Leveraging the WELL Building Standard in the Wake of COVID-19
Hayley Koerbin, Tetra Tech High Performance Buildings Group sustainability lead in New Zealand, discusses how our physical environment impacts our health and the need for building design standards to enhance our well-being indoors.
COVID-19 has forced white-collar workers from around the world to work from home. As many of us prepare to return to the office as restrictions ease, we are reflecting on what the new normal of work, life, and health looks like.
We spend the majority of our time indoors, and our physical environment impacts our health more than our lifestyles, medical care received, and genetics. Yet, design standards to enhance our well-being indoors are almost nonexistent.
This is where the WELL Building Standard (WELL) comes in. A global rating tool backed by years of scientific research, WELL focuses on how effective buildings and organizations are at supporting the health and well-being of building occupants. One unique aspect compared to green building rating tools, such as Green Star, is that WELL certification relies on performance verification. This requires actual testing and visual inspections by an independent verifier of air quality, water quality, light levels, and acoustic quality to name a few.
In response to COVID-19, the International WELL Building Standard launched the Task Force on COVID-19 and Other Respiratory Infections. “Chaired by renowned experts and populated by dozens of thought leaders and authorities [including myself] from across public health, medicine, design, real estate, government and academia,” according the WELL, “the Task Force on COVID-19 is informing new Guidelines for Prevention and Preparedness, Resilience and Recovery, and enhancements to the WELL Building Standard itself.”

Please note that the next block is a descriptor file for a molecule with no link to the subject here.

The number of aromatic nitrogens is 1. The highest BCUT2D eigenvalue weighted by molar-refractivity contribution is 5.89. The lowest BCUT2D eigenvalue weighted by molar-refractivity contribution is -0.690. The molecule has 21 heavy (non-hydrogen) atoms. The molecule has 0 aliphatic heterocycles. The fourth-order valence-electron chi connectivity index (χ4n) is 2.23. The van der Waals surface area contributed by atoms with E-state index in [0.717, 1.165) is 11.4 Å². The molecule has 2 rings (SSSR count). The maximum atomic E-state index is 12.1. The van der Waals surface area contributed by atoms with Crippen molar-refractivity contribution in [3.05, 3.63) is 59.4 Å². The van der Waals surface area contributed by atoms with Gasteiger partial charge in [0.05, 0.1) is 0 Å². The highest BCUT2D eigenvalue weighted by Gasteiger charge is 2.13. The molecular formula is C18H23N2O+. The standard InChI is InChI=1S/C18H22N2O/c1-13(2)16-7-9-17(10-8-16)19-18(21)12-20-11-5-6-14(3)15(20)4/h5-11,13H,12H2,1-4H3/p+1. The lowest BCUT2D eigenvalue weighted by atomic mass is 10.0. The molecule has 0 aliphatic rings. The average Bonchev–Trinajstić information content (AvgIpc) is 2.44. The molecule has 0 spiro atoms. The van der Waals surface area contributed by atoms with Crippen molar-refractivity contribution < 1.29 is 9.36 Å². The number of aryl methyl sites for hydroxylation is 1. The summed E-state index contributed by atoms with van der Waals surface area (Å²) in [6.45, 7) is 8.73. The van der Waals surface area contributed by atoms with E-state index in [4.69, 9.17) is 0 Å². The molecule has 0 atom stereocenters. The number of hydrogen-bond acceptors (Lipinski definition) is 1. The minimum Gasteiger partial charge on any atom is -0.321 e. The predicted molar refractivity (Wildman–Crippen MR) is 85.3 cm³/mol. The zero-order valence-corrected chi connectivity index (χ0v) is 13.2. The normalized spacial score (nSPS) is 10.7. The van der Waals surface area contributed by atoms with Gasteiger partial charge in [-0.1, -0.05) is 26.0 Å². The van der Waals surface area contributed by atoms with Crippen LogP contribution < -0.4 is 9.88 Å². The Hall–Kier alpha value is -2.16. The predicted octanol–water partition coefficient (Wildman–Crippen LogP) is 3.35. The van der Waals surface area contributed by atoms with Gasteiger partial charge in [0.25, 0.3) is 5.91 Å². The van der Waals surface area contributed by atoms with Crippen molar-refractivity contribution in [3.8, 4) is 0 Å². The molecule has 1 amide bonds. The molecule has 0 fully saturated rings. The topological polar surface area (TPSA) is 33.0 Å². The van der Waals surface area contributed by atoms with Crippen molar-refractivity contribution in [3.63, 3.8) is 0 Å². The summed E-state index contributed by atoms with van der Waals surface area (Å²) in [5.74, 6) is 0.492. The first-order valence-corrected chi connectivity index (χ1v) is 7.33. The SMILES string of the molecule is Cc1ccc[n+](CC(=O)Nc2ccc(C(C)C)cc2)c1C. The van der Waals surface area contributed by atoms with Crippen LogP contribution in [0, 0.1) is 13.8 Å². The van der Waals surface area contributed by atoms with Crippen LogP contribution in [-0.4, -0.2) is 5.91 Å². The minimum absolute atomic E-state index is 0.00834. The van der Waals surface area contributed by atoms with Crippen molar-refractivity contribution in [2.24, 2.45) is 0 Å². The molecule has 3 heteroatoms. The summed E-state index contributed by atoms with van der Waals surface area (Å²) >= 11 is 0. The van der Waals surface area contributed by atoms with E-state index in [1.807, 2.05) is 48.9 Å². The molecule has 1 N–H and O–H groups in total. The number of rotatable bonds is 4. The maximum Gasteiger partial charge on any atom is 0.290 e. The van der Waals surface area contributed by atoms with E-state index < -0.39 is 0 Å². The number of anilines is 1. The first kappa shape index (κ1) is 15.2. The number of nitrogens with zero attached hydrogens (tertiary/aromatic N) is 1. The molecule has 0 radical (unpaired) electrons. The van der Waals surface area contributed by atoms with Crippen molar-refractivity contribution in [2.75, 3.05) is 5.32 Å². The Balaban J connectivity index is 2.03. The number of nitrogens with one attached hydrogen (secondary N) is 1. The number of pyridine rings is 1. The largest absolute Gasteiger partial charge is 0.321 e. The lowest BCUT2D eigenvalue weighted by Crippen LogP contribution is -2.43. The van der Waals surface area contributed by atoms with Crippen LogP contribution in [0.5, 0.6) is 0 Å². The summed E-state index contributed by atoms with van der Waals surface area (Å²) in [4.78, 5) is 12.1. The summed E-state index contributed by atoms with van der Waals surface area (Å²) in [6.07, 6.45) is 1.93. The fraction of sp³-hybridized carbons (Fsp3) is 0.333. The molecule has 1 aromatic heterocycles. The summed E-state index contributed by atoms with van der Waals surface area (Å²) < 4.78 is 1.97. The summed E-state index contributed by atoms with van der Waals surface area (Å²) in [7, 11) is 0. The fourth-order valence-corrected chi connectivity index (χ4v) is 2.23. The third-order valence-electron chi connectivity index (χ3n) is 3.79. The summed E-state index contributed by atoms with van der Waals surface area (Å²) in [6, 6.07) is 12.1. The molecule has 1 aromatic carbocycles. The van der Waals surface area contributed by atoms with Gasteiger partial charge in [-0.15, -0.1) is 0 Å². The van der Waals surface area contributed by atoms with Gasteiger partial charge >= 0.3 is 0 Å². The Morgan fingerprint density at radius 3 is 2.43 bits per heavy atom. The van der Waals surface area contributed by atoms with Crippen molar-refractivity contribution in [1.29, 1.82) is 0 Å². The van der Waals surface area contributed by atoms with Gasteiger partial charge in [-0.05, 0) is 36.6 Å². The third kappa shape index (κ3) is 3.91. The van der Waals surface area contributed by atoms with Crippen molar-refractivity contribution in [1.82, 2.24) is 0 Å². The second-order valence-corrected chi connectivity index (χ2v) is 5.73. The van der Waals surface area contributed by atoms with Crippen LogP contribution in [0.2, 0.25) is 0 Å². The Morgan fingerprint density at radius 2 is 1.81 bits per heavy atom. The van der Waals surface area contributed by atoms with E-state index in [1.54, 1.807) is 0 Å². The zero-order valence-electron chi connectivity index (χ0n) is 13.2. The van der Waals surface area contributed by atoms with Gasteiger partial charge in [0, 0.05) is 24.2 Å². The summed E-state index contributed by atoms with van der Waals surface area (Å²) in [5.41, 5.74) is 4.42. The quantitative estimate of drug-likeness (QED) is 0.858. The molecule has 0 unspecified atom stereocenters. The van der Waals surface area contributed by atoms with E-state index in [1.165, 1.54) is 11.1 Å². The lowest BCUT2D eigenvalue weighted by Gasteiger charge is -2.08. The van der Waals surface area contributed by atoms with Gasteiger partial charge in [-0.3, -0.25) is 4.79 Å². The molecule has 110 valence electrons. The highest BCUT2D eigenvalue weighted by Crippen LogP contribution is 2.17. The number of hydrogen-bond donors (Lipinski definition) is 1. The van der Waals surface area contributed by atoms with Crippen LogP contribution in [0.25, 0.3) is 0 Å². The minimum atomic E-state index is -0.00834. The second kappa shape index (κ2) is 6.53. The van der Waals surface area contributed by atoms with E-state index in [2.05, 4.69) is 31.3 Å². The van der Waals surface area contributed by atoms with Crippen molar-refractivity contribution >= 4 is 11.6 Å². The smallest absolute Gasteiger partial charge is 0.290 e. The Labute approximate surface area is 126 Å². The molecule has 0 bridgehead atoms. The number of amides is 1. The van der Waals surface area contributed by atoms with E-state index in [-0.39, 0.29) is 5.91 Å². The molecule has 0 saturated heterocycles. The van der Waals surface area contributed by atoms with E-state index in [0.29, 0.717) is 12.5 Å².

Released in May 2020, “Strategies from the WELL Building Standard to Support in the Fight Against COVID-19” identifies strategies from WELL v2 that reflects how organizations can approach prevention, preparedness, resilience, and recovery in relation to COVID-19 and other respiratory infections. Focusing on not only design but also operations and policies, these strategies call out initiatives from enhanced air quality to supporting flexible work policies and employee mental health under eight key themes, with all strategies backed by science. The eight key themes are to:
- Promote clean contact
- Improve air quality
- Maintain water quality
- Manage risk and create organizational resilience
- Support movement and comfort, including work from home
- Strengthen immune systems
- Foster mental resilience
- Champion community resilience and recovery
The Task Force is actively working on more comprehensive guidelines and looking at how to expand and strengthen some of the strategies already in place within WELL v2. These detailed guidelines are due for release in late 2020.